The Mountain was leased to the group by Klickitat County, and was painted in October 1992, when the SP&S logo on its tender was replaced with the proper GN goat herald. Then on January 29, 1994, the 266-ton 4-8-2 was loaded onto a barge and moved east on the Columbia River to the Port of Pasco, where it was offloaded and prepared for restoration at an industrial complex near BN's Pasco yard. Unfortunately, due to a variety of factors the restoration plans fell through, and the NR&LPA was eventually dissolved. The 2507 was then leased to the Washington State Railroads Historical Society, which also wanted to restore and operate the 4-8-2, but little work was done and the engine continued to sit at Pasco virtually untouched for nearly a decade.
Seeing that No.2507 was not going to be restored, Klickitat County desired to bring it back to the area for display. It was decided early on in the project, however, that the engine would not return to Maryhill, as track realignments had made it impossible to place it back where it was before, so a new one-acre display site for the 4-8-2, adjacent to the BNSF depot in Wishram, was purchased by the County last year. Currently under construction is a 110 foot long overhead canopy and fence to protect the engine at the new site; the county is spending nearly $300,000.00 to ensure that it is well protected and properly displayed. It will be lit at night by floodlights, and displays will tell of its history. The BNSF was willing to help out with the project, and offered to donate the cost to move the 4-8-2 by rail back to Wishram.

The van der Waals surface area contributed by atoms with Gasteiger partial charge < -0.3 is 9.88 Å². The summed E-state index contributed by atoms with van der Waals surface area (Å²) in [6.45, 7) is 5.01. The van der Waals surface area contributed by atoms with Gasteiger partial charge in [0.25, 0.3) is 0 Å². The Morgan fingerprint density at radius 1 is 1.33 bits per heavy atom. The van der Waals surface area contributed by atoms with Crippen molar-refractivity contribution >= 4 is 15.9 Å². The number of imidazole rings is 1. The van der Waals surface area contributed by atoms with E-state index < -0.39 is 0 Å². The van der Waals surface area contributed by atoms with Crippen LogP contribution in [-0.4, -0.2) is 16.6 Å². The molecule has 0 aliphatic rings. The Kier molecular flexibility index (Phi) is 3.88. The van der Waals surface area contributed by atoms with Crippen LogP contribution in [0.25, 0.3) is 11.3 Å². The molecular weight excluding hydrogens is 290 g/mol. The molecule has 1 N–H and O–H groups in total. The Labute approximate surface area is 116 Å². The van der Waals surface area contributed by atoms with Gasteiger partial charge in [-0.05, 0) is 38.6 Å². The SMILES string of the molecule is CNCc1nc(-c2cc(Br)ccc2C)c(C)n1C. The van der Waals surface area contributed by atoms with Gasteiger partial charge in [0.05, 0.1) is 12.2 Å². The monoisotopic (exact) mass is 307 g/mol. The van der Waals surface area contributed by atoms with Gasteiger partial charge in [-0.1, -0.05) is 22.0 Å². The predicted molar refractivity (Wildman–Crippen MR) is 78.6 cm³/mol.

First, however, a cosmetic restoration was in order, as years of outdoor exposure had left the locomotive looking shabby. Scott Lindsay's Steam Operations Corporation was hired to paint and refurbish 2507
while it was still sitting at Pasco, and also prepare it for its move. Subsequently, SOC overhauled and serviced 2507's brake system and also cleaned and prepared its bearings, crank pins and side rods for the 126-mile journey. (The main rods and eccentric rods were left off so the pistons would not be damaged during the trip). Although the locomotive had originally worn the green Glacier Park scheme, it was decided to restore 2507 to its all-black 1950s appearance to the tune of $70,000.00. A fresh coat of gloss black paint with new GN heralds and lettering, plus a mineral red cab roof was applied in Pasco late last year, and the results are truly stunning. In its current state 2507 looks just as it did when retired in 1957 (minus the soot and grime, of course).
On Monday, July 7, 2003, BNSF C44-9W No.4458 tied onto No.2507 for its final journey to Wishram. The trip was slow, as the train was restricted to 20 m.p.h. to prevent damage to the 48-2's bearings. Scott Lindsay and other employees from Steam Operations Corporation rode in the cab, and stopped often to inspect and lubricate the 2507. As testimony to their efforts, the move went off without a hitch.
With No.2507 at its new home, a dedication ceremony was planned for August. While some railfans may bemoan the fact that its once-planned restoration to operating condition will not happen, I applaud Klickitat County and the community of Wishram for their efforts to restore, preserve, and protect No.2507 for future generations. Cosmetic restoration and display in Wishram is certainly better that leaving the 4-8-2 rusting in Pasco. The overhead shelter, while a hindrance to photography, will keep the locomotive looking good for years to come. There is some room to expand, and rumor has it the display might include Great Northern caboose X-44, which is owned by the Klickitat County Historical Society and currently stored in Goldendnle, Washington, pending restoration. - THANKS To Brian Fritz